Amazon.com is the world’s largest book retailer and Australians spend around $150 million with Amazon each year.
So how do Australian book stores take on a $16 billion company?
Australian online book-reseller Booktopia.com.au has adopted a model that could leave it at a loss (and deliberately so).
On the 15th September, 2009, at exactly 9am (Australian Eastern Standard Time), the new blockbuster Dan Brown book, The Lost Symbol, will hit Australian book stores. Fans of the Da Vinci code (and its many sequels) will be counting down the days until it arrives.
The storyline has been kept so secretive and the security around printing and distribution is so tight that no one is really sure what the book is about, other than it once again features Robert Langdon as the key character and it takes place over 12 hours.
Amazon.com, no doubt, expects to sell millions of copies worldwide, and many people in Australia may consider buying their copy from the online giant. That is, of course, unless Booktopia has its way.
According to a media release announcing the book launch, Booktopia is planning to match the overseas price and offer Australians the same book at the same discounted price.
“I want to make sure readers in Australia can buy online at the same price as readers anywhere in the world,” said the Booktopia.com.au CEO, Tony Nash.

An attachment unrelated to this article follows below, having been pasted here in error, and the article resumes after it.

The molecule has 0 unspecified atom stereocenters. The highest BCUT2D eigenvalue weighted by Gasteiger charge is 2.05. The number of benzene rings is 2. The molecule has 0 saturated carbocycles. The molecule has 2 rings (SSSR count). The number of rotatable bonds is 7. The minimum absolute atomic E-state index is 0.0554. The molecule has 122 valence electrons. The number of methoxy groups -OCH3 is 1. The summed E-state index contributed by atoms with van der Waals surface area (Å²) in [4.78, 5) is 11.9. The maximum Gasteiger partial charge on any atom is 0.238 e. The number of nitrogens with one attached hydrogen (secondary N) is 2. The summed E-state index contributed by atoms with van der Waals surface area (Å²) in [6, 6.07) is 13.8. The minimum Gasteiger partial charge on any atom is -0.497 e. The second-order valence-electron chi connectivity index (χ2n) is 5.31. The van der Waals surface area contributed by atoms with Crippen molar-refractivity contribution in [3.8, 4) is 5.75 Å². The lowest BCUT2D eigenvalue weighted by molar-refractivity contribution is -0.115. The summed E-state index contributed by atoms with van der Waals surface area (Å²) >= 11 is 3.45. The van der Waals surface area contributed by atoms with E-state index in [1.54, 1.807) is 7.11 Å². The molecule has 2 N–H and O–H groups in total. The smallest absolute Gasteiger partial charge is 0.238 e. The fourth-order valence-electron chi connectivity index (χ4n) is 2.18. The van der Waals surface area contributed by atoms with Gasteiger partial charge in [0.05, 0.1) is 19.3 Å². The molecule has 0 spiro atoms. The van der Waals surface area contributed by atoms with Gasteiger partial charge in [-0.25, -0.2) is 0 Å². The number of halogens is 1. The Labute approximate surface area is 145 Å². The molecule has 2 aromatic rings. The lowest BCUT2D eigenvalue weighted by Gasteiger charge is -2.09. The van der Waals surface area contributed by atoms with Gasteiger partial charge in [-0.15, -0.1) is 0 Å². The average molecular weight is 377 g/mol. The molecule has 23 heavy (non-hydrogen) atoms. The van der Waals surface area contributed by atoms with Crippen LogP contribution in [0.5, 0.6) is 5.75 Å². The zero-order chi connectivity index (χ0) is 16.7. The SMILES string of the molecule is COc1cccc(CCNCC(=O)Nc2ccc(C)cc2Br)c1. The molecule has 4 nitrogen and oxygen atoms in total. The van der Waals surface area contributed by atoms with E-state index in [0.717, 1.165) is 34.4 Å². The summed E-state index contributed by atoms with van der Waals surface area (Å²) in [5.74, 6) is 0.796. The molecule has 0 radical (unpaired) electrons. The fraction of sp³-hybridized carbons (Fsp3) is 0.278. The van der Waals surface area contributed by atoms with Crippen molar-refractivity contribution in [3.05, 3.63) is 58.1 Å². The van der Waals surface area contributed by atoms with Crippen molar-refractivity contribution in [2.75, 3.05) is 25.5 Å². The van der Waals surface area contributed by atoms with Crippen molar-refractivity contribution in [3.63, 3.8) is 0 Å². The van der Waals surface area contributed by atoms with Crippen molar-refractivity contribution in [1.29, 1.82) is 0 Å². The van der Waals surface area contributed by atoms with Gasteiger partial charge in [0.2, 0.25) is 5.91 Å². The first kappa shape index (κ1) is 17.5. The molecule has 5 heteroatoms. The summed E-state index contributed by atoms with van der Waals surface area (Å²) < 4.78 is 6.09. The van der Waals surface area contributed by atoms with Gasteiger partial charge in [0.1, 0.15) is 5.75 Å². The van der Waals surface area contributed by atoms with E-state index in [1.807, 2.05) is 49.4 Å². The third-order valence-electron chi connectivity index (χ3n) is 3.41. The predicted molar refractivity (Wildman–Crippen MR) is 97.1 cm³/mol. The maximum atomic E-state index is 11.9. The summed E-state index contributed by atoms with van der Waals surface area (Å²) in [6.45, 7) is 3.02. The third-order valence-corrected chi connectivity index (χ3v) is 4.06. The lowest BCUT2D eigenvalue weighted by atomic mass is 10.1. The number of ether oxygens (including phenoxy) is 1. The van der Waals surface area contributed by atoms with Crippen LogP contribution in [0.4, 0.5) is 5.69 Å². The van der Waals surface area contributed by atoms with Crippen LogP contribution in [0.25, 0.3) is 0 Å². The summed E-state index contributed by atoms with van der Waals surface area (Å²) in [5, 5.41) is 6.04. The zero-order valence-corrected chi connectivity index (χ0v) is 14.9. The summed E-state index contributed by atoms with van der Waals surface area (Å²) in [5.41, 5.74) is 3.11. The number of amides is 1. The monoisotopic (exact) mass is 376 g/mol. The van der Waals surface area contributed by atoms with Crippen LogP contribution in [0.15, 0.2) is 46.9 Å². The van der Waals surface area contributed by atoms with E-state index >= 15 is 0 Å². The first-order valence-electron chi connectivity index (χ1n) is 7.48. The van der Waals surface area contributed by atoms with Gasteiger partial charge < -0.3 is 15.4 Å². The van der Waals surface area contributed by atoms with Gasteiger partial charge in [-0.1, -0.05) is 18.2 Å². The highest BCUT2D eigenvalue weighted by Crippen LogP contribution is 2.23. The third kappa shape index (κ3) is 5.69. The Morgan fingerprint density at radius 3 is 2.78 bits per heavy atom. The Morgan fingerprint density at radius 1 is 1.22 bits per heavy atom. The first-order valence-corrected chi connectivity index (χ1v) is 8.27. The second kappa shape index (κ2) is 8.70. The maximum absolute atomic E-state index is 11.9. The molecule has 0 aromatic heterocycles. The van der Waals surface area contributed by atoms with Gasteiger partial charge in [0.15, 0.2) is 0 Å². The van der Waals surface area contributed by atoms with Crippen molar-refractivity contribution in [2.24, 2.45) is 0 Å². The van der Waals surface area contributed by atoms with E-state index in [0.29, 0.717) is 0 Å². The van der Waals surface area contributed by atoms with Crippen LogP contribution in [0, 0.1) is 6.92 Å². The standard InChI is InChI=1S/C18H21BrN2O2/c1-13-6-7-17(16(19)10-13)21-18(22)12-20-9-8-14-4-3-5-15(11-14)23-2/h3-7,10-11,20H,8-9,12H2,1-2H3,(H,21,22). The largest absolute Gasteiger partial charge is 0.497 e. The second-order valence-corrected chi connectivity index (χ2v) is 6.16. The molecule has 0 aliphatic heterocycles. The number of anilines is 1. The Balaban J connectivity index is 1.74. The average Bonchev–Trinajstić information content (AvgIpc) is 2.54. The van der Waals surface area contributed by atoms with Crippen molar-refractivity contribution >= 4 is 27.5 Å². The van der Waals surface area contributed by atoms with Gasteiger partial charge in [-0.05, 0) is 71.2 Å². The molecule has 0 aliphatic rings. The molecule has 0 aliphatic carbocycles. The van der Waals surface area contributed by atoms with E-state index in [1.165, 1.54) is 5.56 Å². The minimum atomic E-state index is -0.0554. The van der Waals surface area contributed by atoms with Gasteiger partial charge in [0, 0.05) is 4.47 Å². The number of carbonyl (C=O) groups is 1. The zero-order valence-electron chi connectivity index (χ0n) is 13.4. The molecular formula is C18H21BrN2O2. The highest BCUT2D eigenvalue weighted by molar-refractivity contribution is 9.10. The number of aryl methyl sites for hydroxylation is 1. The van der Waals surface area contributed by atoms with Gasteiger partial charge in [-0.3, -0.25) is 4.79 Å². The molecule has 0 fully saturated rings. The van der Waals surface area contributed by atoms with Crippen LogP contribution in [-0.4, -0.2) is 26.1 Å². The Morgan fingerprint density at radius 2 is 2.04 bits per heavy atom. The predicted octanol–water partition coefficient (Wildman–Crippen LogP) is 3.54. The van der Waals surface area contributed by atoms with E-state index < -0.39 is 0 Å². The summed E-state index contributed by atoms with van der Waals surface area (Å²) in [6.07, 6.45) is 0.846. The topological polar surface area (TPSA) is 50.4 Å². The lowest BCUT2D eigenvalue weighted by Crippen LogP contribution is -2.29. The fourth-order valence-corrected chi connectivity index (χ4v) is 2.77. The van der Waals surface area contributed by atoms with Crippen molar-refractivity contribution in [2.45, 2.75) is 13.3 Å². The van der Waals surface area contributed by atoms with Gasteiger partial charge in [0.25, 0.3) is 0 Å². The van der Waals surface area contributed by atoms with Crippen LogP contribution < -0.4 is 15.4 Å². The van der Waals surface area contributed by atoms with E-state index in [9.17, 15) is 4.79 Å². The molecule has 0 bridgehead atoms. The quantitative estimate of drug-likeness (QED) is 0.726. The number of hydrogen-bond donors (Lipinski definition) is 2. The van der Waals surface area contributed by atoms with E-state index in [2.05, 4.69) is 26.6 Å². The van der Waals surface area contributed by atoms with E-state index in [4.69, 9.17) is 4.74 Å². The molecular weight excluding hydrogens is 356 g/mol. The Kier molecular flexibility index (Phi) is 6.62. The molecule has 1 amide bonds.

This comes at a time when Australian book publishers are smarting from recommendations by the Australian Productivity Commission to free-up Australian reseller laws, which currently prohibit mass importation of foreign books without a proper reseller’s licensing agreement from the copyright owner.
Australian book publishers have presented numerous submissions to the Commission that claim it is the revenue generated from the reseller agreements that allow Australian publishers to invest in original Australian content.
The Australian publisher (i.e. authorised reseller) of the new Dan Brown book, Random House Australia, is printing 600,000 copies in its first print run and each and every copy is being printed in Australia. It has set the recommended retail price at $49.95 (although astute buyers can second guess that it is likely to be discounted heavily at retail).
At the same time, Amazon has set its discounted price in the UK at approximately AUD$20 and AUD$21 in the US. Booktopia.com.au is currently taking pre-orders on its website at $19.95.
By doing this, the Australian online reseller is likely to take a short-term financial hit, pushing the popular title as a ‘loss-leader’ (i.e. a featured article of merchandise sold at a loss in order to draw customers), for longer-term financial gain.
Maree McCaskill, CEO of the Australian Publishers Association, in a statement on the Association’s website, makes the point, “You don’t invest in a property you are renting, completely renovate it and landscape it in the knowledge that you will never own it. The Commission is proposing that publishers and authors rent copyright thereby removing completely the ability to invest in the Australian industry”.
What this means for original Australian content is anyone’s guess, with interests as deep as, well, a Dan Brown thriller. Let’s just say, the ‘symbolism’ of Booktopia’s move will not be lost on Australian booksellers.